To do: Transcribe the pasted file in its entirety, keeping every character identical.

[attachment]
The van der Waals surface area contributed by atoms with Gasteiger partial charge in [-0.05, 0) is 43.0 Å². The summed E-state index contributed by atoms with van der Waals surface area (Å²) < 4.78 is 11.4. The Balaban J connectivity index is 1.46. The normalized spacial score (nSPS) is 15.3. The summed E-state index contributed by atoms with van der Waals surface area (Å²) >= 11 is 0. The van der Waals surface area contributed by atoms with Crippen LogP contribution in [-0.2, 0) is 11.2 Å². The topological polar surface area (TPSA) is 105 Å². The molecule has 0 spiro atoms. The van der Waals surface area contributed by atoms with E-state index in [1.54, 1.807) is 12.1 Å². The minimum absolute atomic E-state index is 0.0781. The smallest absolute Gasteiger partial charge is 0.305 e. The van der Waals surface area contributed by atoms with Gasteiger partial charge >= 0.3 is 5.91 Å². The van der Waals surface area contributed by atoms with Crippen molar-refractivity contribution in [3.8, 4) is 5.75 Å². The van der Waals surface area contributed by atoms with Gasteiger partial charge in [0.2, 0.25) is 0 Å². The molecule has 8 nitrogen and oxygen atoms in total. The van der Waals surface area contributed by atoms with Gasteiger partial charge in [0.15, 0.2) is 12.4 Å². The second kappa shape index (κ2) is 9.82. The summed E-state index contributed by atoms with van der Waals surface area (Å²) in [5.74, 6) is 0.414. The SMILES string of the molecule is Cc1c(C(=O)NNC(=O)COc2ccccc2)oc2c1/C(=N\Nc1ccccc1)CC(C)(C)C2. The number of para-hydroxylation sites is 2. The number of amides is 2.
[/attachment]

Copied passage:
The van der Waals surface area contributed by atoms with Gasteiger partial charge in [-0.05, 0) is 43.0 Å². The summed E-state index contributed by atoms with van der Waals surface area (Å²) < 4.78 is 11.4. The Balaban J connectivity index is 1.46. The normalized spacial score (nSPS) is 15.3. The summed E-state index contributed by atoms with van der Waals surface area (Å²) >= 11 is 0. The van der Waals surface area contributed by atoms with Crippen LogP contribution in [-0.2, 0) is 11.2 Å². The topological polar surface area (TPSA) is 105 Å². The molecule has 0 spiro atoms. The van der Waals surface area contributed by atoms with E-state index in [1.54, 1.807) is 12.1 Å². The minimum absolute atomic E-state index is 0.0781. The smallest absolute Gasteiger partial charge is 0.305 e. The van der Waals surface area contributed by atoms with Gasteiger partial charge >= 0.3 is 5.91 Å². The van der Waals surface area contributed by atoms with Crippen molar-refractivity contribution in [3.8, 4) is 5.75 Å². The van der Waals surface area contributed by atoms with Gasteiger partial charge in [0.2, 0.25) is 0 Å². The molecule has 8 nitrogen and oxygen atoms in total. The van der Waals surface area contributed by atoms with Gasteiger partial charge in [0.15, 0.2) is 12.4 Å². The second kappa shape index (κ2) is 9.82. The summed E-state index contributed by atoms with van der Waals surface area (Å²) in [5.74, 6) is 0.414. The SMILES string of the molecule is Cc1c(C(=O)NNC(=O)COc2ccccc2)oc2c1/C(=N\Nc1ccccc1)CC(C)(C)C2. The number of para-hydroxylation sites is 2. The number of amides is 2.